He examined different ways in which we can pray and how these holy conversations with God keep us on the path of peace and repentance...and he did this in the context of our Byzantine Liturgical and Lenten observance. It was a very enriching afternoon. n

Photo by Mary Anne Karchut

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parish news



st. gregory in upper st. clair, pa.

Sunday of the Veneration of the Holy Cross

by Father Valerian Michlik St. Gregory, Upper St. Clair, Pa.

March 24 was special for our parish family as we gathered to celebrate the Sunday of the Veneration of the Holy Cross. The responses to the Divine Liturgy were sang both by our Chant Group and Youth Chorus. At the conclusion of the Divine Liturgy the faithful had the opportunity to venerate the Cross as part of our Lenten journey. The Cross Procession took place in our Brookside Farms neighborhood. Our ECF students did a great job leading this Cross procession and praying portions of the Akathist Hymn to the Passion of Christ. n

Photos by Jennifer Kehm

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parish news




st. gregory in upper st. clair, pa.

Lenten Bible Study by Father Valerian Michlik St. Gregory, Upper St. Clair, Pa.

As part of our Lenten journey, this year an exciting Lenten Bible Study took place at St. Gregory. Helenanne Hochendoner, MAT graduate of SS. Cyril and Methodius Byzantine Catholic

Seminary, led us in an exciting study on “Women in Holy Scripture.” This three part series focused on women in the various roles they have in the Bible such as wife, mother, sister, daughter, and warrior. n

Deanery Lenten Vespers by Father Valerian Michlik St. Gregory, Upper St. Clair, Pa.

On Sunday afternoon, March 31, our parish family was honored to host one of the Pittsburgh Deanery’s Lenten Vespers. Prior to the beginning of this prayerful event, the Byzantine Catholic Archeparchial Choir presented a wonderful selection of Great Fast-Lenten hymns. Joining us for this Divine Service was His Grace, Bishop John (Kudrick), our deanery clergy, and faithful from our

local parishes. The homilist for the evening was Very Rev. Andrew J. Deskevich, protosyncellus of the Archeparchy of Pittsburgh. Following the Lenten Vespers, we gathered in our Church hall for a Lenten meal and fellowship. Sincere thanks to our St. Gregory’s Chant Group, our dedicated parishioners who helped with the hospitality, and our guests who made the pilgrimage to pray together on this journey of the Great Fast. n

“Best Lent Ever” by Father Valerian Michlik St. Gregory, Upper St. Clair, Pa.

As our Lenten season is coming to an end, the Fifth Sunday of the Great Fast was busy at St. Gregory. Following the Divine Liturgy, our Library Ministry hosted a discussion group for the participants of the Best Lent Ever Program. As part of the discussion, parishioners had the opportunity to share

“Best Lent Ever” discussion group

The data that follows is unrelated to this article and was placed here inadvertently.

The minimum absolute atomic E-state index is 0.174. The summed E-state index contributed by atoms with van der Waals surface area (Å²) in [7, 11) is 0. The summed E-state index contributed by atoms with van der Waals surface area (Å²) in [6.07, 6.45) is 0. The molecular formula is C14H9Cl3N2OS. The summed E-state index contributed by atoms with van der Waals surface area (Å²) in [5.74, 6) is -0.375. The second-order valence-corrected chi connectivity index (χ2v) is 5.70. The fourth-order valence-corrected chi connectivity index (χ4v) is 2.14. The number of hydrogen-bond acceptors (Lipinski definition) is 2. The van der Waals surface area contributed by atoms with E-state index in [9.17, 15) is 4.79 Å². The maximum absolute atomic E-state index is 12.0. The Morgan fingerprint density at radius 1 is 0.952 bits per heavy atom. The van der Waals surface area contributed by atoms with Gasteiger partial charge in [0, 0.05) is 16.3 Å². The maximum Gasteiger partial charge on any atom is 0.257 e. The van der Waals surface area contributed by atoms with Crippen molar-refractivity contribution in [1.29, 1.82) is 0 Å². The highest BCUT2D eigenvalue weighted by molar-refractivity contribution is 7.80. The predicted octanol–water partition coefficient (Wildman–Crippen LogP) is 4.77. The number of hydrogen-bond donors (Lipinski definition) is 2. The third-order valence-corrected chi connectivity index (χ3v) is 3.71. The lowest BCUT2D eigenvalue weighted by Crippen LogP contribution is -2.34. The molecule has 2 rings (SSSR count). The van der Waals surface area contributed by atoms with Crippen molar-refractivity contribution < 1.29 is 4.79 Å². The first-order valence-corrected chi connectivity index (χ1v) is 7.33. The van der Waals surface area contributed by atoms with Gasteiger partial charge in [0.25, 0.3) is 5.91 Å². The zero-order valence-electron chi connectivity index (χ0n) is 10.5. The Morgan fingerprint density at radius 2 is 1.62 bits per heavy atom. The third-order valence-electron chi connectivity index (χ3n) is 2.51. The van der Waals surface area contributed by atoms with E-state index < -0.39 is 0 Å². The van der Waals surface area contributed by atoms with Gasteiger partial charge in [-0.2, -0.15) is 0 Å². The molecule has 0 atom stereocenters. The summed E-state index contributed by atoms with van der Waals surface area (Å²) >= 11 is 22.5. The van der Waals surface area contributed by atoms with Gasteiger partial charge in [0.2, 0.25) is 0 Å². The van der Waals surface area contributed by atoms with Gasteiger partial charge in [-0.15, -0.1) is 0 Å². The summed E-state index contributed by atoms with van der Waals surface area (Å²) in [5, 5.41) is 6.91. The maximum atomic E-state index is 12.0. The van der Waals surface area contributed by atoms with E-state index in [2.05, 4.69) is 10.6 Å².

their Lenten reflections and offer input for future programs. Members of our St. Gregory’s Bethany Ministry also met to plan their outreach ministry to the homebound and hospitalized in our parish family. During Holy Week and Pascha-Easter, members of our Bethany Ministry will conduct visitations as part of their ministry of caring. n

Father Valerian Michlik, Bishop John Kudrick

Pittsburgh Byzantine Catholc Archeparchial Choir

St. Gregory’s Bethany Ministry

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parish news



st. michael in campbell, ohio

Veneration of the Cross Forming our best selves From St. Michael in Campbell Ohio’s Facebook page at www. campbell/. Father Kevin Marks is pastor. Posted on March 24: We arrive at the mid-point of the Holy 40 days Great Fast by celebrating the Veneration of the Cross. Inside the special Easter Egg on this Third Sunday was a crown. The crown reminds us that we should not make ourselves the king of our lives, but rather focus on the

true King, Jesus himself, who died on the hill of Calvary for us. At this Lenten mid-point, we should reflect on what Lent has meant for us, and what will the rest of the “Road to Easter'” be for us. In today's Gospel, Jesus tells us we must deny ourselves, take up our cross, and follow in His steps. May the second half of The Great Fast be very spiritually profitable by letting Jesus be the King of your heart! n

From St. Michael in Campbell Ohio’s Facebook page at www. campbell/. Father Kevin Marks is pastor. Posted on April 1: Inside the special Easter Egg on the Fourth Sunday of The Great Fast was Play-Doh. We form, mold, and knead dough so it turns out the best it can be. In this past Sunday's Gospel, Jesus

formed his disciples yet they could not expel an evil spirit due to their lack of confidence and trust in HIm. As we soon prepare our Paska breads and kolachi by kneading dough, may we be reminded that we are formed also by Him and to have full confidence and trust when it comes to God's power, God's plan, and God's love in our lives. n